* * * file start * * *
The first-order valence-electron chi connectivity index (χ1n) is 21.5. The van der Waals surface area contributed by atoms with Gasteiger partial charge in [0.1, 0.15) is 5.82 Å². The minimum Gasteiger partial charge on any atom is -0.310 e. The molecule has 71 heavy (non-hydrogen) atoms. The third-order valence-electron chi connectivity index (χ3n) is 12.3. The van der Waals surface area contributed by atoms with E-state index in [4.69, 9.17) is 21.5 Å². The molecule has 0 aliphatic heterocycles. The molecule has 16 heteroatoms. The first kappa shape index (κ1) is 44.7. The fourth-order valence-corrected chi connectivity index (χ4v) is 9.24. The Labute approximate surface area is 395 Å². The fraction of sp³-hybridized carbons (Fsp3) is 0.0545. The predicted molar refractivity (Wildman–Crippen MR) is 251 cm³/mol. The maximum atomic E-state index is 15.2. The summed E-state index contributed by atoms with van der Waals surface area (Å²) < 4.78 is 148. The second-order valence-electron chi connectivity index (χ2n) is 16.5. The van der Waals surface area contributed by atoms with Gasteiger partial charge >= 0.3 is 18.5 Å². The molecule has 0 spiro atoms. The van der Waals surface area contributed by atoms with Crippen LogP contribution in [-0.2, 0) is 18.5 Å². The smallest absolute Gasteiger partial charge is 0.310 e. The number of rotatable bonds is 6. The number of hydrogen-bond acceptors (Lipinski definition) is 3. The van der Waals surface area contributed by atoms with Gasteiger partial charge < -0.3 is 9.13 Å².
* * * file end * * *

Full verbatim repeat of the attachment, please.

The first-order valence-electron chi connectivity index (χ1n) is 21.5. The van der Waals surface area contributed by atoms with Gasteiger partial charge in [0.1, 0.15) is 5.82 Å². The minimum Gasteiger partial charge on any atom is -0.310 e. The molecule has 71 heavy (non-hydrogen) atoms. The third-order valence-electron chi connectivity index (χ3n) is 12.3. The van der Waals surface area contributed by atoms with E-state index in [4.69, 9.17) is 21.5 Å². The molecule has 0 aliphatic heterocycles. The molecule has 16 heteroatoms. The first kappa shape index (κ1) is 44.7. The fourth-order valence-corrected chi connectivity index (χ4v) is 9.24. The Labute approximate surface area is 395 Å². The fraction of sp³-hybridized carbons (Fsp3) is 0.0545. The predicted molar refractivity (Wildman–Crippen MR) is 251 cm³/mol. The maximum atomic E-state index is 15.2. The summed E-state index contributed by atoms with van der Waals surface area (Å²) < 4.78 is 148. The second-order valence-electron chi connectivity index (χ2n) is 16.5. The van der Waals surface area contributed by atoms with Gasteiger partial charge >= 0.3 is 18.5 Å². The molecule has 0 spiro atoms. The van der Waals surface area contributed by atoms with Crippen LogP contribution in [-0.2, 0) is 18.5 Å². The smallest absolute Gasteiger partial charge is 0.310 e. The number of rotatable bonds is 6. The number of hydrogen-bond acceptors (Lipinski definition) is 3. The van der Waals surface area contributed by atoms with Gasteiger partial charge < -0.3 is 9.13 Å².